Gallivanting Notes (1)


The first time I went to White Plains for a work, I looked for Harlem, and Harlem found me. This is not the White Plains of Metropolitan Manila where the rich are found, and where those who were involved in EDSA 1 and EDSA 2 served as a refuge for the tired body and equally tired bones. Instead, this is the White Plains on the outskirts of NY, and where brick houses dotted every space, and Greek and Mediterranean and Spanish cuisine compete for clientele of the card-carrying kind.

But in between Central Park and White Plains is Harlem, the city of my dreams, the city of my imagination, the city that gave those beautiful African-American artists who trained professionally at its Apollo Theatre. Had done this-and-that theatrical work [if that is at all considered theatre, elsewhere] and I thought of paying homage to this place of demiurgus, the force of creativity and destruction.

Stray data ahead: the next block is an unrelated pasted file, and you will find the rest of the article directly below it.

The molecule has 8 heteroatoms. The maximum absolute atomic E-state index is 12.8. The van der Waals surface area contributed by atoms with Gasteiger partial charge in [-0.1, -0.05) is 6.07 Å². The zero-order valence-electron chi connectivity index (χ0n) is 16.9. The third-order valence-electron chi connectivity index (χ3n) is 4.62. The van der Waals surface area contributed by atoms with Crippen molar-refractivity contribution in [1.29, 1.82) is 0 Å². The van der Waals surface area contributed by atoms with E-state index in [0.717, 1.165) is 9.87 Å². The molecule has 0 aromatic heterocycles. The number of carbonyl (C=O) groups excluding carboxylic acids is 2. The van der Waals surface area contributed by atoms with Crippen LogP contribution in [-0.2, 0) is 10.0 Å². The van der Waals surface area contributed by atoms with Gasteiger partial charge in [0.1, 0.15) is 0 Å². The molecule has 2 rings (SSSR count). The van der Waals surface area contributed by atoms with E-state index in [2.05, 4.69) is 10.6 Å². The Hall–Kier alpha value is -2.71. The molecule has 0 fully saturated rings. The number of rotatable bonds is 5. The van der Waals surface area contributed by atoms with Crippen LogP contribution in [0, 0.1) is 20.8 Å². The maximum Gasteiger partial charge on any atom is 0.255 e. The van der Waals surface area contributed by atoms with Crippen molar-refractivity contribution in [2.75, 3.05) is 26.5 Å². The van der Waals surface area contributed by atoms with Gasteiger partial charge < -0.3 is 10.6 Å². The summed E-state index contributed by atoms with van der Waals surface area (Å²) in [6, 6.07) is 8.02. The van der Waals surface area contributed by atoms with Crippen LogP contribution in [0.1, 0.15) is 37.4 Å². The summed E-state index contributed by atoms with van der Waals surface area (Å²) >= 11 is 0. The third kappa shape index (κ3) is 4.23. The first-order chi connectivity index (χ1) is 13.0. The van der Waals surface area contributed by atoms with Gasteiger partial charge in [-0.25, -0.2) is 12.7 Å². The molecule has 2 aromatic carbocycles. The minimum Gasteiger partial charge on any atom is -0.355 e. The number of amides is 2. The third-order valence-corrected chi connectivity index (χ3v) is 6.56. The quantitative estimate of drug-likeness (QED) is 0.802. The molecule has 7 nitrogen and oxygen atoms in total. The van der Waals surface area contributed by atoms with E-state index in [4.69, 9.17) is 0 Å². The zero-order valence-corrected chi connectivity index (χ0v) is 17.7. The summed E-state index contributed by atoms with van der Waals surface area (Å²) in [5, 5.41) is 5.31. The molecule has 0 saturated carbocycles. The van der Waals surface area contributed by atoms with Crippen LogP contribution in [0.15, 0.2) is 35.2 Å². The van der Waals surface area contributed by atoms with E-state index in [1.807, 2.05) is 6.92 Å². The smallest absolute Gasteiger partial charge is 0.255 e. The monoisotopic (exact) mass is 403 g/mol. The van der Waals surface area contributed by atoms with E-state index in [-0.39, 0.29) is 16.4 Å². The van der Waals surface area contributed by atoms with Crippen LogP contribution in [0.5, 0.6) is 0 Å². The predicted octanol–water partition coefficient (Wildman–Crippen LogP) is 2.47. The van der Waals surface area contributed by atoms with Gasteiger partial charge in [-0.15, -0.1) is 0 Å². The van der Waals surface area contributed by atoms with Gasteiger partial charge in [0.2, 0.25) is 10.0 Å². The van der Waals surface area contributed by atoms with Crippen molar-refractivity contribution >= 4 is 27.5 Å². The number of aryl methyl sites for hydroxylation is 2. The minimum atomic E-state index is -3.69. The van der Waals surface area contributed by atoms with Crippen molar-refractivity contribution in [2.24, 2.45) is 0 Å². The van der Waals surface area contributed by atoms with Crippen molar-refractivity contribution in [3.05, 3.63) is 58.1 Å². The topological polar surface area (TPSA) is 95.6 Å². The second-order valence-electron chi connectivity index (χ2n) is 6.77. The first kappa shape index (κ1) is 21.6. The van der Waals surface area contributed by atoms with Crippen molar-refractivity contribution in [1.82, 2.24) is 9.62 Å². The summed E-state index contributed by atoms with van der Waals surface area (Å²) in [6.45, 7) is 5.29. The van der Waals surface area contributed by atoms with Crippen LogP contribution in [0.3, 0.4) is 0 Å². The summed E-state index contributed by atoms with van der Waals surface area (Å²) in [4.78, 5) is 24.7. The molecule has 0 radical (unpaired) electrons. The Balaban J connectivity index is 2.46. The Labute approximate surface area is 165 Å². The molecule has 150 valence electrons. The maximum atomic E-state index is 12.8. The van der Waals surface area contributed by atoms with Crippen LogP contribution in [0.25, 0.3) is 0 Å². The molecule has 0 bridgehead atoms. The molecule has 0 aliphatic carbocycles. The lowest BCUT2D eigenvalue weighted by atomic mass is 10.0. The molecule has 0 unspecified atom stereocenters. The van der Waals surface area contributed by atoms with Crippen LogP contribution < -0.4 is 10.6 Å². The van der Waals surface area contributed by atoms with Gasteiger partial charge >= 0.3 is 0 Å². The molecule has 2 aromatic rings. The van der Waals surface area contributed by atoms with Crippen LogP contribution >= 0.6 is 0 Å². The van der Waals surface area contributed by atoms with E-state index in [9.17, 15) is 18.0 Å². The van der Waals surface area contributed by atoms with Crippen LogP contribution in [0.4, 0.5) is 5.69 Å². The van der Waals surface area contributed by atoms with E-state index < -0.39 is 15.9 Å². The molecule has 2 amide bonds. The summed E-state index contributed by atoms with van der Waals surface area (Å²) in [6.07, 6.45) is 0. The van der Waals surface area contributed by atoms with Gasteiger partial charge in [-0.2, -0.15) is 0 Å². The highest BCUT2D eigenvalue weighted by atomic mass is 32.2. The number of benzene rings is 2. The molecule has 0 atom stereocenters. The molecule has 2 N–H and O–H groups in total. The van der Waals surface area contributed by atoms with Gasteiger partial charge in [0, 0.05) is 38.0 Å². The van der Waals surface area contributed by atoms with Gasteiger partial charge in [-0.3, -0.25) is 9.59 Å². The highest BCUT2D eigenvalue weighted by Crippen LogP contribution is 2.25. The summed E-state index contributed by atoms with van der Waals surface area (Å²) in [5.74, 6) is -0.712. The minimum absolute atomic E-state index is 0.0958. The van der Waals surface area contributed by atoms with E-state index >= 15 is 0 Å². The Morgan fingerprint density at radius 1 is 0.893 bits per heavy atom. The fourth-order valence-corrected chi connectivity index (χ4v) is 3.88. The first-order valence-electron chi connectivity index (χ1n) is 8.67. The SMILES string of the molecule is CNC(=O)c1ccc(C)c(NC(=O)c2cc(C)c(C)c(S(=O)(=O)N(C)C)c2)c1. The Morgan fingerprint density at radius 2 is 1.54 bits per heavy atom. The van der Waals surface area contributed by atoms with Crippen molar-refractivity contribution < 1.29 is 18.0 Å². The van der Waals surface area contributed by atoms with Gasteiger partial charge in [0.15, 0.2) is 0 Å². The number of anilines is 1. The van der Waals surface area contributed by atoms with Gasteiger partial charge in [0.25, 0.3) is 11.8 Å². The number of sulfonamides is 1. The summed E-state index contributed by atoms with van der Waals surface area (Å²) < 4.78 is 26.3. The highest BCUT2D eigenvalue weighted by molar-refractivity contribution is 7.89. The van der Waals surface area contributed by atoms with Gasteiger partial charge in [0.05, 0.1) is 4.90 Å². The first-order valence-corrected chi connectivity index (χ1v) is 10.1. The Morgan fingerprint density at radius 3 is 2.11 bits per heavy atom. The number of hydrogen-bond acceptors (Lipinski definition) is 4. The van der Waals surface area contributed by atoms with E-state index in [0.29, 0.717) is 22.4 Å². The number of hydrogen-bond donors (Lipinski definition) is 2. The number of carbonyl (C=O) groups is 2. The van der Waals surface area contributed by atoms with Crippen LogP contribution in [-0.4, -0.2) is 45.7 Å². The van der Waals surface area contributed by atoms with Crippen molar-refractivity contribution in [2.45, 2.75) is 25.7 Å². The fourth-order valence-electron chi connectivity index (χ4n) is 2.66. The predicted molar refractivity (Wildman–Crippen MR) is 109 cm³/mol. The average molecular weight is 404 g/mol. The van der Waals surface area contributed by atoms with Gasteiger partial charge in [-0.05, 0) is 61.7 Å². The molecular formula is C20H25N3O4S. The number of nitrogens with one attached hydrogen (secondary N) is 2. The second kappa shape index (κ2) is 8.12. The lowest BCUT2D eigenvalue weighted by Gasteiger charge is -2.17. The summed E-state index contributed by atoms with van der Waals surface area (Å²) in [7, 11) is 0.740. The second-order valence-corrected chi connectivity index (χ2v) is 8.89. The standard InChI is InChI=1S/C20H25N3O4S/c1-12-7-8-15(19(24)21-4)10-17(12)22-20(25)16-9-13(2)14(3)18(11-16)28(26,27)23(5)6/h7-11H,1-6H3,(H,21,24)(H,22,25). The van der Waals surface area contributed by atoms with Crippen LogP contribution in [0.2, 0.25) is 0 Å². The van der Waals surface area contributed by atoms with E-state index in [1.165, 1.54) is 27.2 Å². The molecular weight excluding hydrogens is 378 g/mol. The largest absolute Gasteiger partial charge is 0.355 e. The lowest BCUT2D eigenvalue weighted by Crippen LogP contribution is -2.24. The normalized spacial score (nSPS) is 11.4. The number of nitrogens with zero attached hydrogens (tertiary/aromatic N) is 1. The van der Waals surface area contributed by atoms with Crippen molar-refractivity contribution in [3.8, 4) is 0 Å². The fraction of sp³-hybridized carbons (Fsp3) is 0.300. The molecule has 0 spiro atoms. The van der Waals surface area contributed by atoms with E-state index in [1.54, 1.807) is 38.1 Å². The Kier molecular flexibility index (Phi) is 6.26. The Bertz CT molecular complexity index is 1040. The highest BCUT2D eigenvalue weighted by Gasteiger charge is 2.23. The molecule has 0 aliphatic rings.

I told myself: I would never leave NY without going to Harlem.

Friends told me I was looking for trouble.

I told my friends I was looking for peace, connection, alliance, friendship, history, and soul. I told them I was looking for liberation.

And I did. I stood before Apollo Theatre, my church.

I took the train and went through the city's subways, and dealt with those vendors of imitation goodies. You name 'em, and you see the same goodies in Istanbul's Asian Market and Divisoria's equally the same Asian Market. Ah, the Class A goodies spewed by Chinese factories and made by abused children's hands.

Ah, everywhere, the difference is the same.

Harlem, NY/Apr 2009

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